For Mourinho, it’s all about the deflection – not that he needs to, in this case. Chelsea plays like this when they’re facing tough competition away from home. We saw it at Old Trafford, we saw it at The Emirates, and we saw it throughout Mourinho’s first spell with the Blues. We’re so far beyond debating its merits that we’ve accepted it as inherent to Mourinho’s approach.

The issue surrounding Monday’s game is less about that than Mike Dean’s willingness to let Chelsea overdo it. Azpilicueta’s tackle on Ramsey sees yellow nine out of 10 times. Thirty seconds later, Frank Lampard slid through Bacary Sagna from behind on while playing the ball out for a throw. Later in the half, Mikel breaks Arteta’s shin pad on a dangerous (red card-worthy) tackle, while Arsenal fans were left lamenting a Willian challenge that failed to concede a penalty kick. It’s not that Dean was necessarily pro-Chelsea; it’s just that his style perfectly played into Mourinho’s approach.

Mourinho doesn’t have to defend that. He doesn’t need to deflect the criticism, because the criticism isn’t coming. This is about poor officiating, not tactical choices.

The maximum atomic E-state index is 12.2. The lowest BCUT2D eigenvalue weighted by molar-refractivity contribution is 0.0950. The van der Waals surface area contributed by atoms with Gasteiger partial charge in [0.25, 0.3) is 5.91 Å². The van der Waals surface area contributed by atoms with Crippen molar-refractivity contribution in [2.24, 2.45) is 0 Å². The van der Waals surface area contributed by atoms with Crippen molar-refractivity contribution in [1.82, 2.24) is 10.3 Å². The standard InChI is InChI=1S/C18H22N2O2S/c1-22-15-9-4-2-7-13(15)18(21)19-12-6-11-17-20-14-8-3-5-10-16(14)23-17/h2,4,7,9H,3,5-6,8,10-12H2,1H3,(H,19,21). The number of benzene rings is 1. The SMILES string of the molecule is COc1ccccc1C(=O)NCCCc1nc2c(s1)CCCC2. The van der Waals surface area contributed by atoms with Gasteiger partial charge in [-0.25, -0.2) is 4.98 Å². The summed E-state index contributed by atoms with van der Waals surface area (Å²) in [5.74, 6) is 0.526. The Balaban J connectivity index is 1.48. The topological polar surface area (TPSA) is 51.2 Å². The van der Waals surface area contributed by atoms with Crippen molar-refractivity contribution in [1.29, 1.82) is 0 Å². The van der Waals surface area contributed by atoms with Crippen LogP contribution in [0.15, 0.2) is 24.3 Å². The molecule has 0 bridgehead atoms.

There’s no need to bring out the foreign diver, English pride, soft player lines for this non-issue. There’s no need for Mourinho to play the xenophobe.

Why are we so concerned with Dele Alli and diving?

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Another weekend, another debate about Dele Alli taking a tumble in the penalty box.

Rinse, repeat.

Although, there should be no debate about the latest penalty kick he won late on against Rochdale in the fifth round of the FA Cup on Sunday. He was clearly fouled and both opposition players and their manager had no complaints as the nimble Englishman went down under contact.